Term applied in Germany to the edicts issued by the kings and emperors, to the papal bulls, and to the edicts of various ecclesiastical authorities, by which the Christians were exempted from paying their debts to Jews. The Tötbrief might deprive the creditor either of the interest due on the money loaned or of both principal and interest. The first Tötbrief known was that of Louis VII. of France, who, at the instigation of Peter Venerabilis, Abbot of Cluny, issued in 1146 a decree exempting all Crusaders from payment of their debts to the Jews, in accordance with the papal enactment of Eugenius III. in the preceding year. Later, in 1180, Philip Augustus relieved all Christians from their liabilities to their Jewish creditors on condition of their paying to him the fifth part of their debts. Louis VIII. annulled, in 1223, all debts due to Jews by Christians that had been outstanding for five years or more, and canceled the interest on debts less than five years old.
In Germany, in the fourteenth century, such cancelations were common. The first case in which Jews were deprived of the interest due to them was in 1299, when King Albert diverted such interest payments to the Monastery of Eberbach. After the time of Henry VII. and Louis the Bavarian cancelations of the whole debt, principal and interest, were very frequent. The former exempted (1312) Conrad of Weinsberg from the payment of such debts; while the latter relieved (1315) the city of Esslingen from its debts to the Jews of Ueberlingen as well as to other Jews who had settled in cities hostileto him. In 1316 Louis issued a similar edict in favor of the inhabitants of Heilbronn; in 1323, in favor of the Abbey of Fulda; in 1326, in favor of a number of noblemen who owed money to Jews of Alsace; in 1332, in favor of the Abbey of Bamberg. These exemptions were even more numerous in the third and fourth decades of the fourteenth century, when, during the persecutions, the emperors canceled the claims of Jews both living and dead.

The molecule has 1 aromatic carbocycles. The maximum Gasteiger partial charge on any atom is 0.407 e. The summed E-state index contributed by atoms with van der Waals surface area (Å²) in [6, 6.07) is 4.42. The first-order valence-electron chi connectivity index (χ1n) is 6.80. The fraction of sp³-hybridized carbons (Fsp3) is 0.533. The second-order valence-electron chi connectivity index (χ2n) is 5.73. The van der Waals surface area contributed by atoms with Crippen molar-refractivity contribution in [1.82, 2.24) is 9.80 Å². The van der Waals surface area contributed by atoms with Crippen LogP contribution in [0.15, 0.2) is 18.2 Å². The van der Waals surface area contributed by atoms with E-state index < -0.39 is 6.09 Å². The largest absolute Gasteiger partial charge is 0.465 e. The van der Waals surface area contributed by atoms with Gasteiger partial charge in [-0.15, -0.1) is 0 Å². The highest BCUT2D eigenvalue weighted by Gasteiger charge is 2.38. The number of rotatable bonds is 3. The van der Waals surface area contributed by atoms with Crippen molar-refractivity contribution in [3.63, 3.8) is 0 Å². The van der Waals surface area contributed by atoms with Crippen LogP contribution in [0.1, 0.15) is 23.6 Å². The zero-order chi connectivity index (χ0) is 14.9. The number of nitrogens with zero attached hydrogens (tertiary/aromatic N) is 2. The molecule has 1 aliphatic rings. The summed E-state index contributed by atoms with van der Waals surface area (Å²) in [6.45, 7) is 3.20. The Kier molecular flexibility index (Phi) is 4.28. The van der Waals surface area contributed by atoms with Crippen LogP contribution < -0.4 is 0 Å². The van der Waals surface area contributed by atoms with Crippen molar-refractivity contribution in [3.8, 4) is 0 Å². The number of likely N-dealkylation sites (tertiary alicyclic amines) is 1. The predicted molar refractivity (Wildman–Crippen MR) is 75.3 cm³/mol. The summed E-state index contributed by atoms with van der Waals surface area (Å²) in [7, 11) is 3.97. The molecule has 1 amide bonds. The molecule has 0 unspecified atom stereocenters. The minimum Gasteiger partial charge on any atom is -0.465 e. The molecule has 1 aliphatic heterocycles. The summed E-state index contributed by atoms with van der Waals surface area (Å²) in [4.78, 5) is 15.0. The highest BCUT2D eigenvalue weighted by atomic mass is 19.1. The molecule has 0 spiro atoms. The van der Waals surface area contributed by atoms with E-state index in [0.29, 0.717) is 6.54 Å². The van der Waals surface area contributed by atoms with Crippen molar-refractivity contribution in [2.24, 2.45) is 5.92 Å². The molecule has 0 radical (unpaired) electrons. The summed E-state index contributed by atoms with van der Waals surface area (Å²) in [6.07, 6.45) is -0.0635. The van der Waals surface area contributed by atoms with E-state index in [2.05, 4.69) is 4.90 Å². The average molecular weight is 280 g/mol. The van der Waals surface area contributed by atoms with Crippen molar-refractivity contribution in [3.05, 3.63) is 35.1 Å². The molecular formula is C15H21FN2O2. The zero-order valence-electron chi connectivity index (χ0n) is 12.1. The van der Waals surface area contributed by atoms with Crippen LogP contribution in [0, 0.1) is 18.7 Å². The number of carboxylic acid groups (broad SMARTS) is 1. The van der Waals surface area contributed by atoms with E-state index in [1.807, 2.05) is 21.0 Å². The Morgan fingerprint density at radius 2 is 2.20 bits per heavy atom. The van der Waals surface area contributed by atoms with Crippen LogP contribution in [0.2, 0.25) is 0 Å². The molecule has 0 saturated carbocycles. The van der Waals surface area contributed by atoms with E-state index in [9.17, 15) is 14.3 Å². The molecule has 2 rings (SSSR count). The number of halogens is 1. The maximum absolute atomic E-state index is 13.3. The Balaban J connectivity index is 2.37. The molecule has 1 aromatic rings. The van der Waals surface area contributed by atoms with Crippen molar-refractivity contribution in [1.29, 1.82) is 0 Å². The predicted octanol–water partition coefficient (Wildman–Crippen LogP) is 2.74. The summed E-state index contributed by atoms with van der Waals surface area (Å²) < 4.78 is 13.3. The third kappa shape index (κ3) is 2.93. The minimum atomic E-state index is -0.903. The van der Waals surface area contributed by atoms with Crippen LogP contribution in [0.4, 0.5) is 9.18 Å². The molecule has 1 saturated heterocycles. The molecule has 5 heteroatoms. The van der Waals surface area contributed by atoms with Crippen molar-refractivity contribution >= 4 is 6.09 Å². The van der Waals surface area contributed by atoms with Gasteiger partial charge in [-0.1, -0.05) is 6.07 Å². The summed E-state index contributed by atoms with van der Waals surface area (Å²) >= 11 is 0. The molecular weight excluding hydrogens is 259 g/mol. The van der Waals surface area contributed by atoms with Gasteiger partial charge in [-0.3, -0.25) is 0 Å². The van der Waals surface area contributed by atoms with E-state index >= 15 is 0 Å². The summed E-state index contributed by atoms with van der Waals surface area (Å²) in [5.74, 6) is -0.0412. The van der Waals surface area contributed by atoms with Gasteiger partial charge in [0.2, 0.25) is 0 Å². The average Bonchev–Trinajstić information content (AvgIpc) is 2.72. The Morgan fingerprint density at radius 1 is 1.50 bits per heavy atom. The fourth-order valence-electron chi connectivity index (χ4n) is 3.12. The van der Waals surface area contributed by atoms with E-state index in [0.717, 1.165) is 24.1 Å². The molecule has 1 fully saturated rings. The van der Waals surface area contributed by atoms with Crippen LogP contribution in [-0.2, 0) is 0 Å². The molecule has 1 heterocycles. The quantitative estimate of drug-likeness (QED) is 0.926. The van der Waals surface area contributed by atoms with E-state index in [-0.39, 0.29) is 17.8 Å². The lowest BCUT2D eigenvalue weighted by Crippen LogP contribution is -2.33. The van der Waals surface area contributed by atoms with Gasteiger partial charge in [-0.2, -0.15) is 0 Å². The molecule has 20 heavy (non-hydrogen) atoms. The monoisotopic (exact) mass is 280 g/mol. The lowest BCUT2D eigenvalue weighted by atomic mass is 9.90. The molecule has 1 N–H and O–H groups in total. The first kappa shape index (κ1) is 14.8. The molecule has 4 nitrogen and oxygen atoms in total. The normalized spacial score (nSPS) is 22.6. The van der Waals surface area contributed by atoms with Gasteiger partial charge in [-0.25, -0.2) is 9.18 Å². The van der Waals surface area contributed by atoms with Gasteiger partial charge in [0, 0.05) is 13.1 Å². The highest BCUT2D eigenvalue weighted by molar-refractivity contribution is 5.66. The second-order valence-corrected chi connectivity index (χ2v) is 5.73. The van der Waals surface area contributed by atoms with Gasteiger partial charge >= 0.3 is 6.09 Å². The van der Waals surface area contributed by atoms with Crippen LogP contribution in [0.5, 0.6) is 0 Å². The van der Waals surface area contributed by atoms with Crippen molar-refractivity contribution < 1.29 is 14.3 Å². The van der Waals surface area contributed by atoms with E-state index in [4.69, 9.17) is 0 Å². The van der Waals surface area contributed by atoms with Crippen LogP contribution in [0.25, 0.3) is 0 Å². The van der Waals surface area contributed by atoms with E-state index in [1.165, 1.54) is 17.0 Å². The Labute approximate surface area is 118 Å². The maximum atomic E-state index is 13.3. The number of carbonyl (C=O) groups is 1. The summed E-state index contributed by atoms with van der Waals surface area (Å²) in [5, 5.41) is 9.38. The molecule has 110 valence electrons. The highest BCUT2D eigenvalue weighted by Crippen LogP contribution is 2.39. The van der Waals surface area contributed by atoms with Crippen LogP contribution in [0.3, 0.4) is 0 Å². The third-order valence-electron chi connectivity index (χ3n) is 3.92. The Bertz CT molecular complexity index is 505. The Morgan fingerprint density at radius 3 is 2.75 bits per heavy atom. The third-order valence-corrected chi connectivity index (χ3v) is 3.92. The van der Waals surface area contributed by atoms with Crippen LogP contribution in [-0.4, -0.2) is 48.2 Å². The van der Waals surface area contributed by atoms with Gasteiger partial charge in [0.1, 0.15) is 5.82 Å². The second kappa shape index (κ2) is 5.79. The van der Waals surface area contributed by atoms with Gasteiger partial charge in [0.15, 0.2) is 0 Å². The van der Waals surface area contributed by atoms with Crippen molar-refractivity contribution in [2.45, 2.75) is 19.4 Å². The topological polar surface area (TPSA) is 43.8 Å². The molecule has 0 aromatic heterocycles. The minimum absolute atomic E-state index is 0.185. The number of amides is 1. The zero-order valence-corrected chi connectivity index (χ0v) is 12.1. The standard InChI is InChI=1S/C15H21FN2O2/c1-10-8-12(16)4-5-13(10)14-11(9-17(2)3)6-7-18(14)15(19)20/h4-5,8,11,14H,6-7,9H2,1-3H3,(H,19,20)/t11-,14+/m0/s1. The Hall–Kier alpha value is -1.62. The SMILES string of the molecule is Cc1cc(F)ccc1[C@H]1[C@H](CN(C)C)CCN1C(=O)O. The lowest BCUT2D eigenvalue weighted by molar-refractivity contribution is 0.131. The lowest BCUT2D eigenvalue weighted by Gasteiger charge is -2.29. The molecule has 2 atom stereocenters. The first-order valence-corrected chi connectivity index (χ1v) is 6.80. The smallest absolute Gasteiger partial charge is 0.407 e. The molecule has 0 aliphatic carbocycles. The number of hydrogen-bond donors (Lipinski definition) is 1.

All these were single instances of the cancelation of debts due to Jews; only under King Wenzel, toward the end of the fourteenth century, did the Tötbrief assume seriously comprehensive proportions. On June 12, 1385, the king concluded a treaty with the representatives of all the Swabian towns, who agreed that their municipalities should pay the king 40,000 gulden in return for a "privilege," consisting of eight articles, by which their debts to Jews were either entirely or partially canceled, and through which the Jews finally lost all their claims. For, while many Jews who had the means recovered part of the money due to them by paying a certain sum to the city authorities, King Wenceslaus, in order to check this, issued a second edict (1390), commanding the Jews to abandon all claim to debts due from Christians. It must be said, however, that the Tötbrief of 1390 did not apply throughout the whole German empire, but only to its southwestern part, as Bavaria, Würzburg, and other provinces. In Spain the same sort of edict was called a "moratoria" (see Jacobs, "Sources," pp. xxiv., xxv., Nos. 97, 100-103; p. xliii., No. xlv.).
- Grätz, Gesch. 3d ed., vi. 148 et seq., vii. 23, viii. 50 et seq.;
- Nübling, Die Judengemeinden in Deutschland, pp. 134, 374, 391, 402;
- Stobbe, Die Juden in Deutschland, pp. 131 et seq., 249 et seq.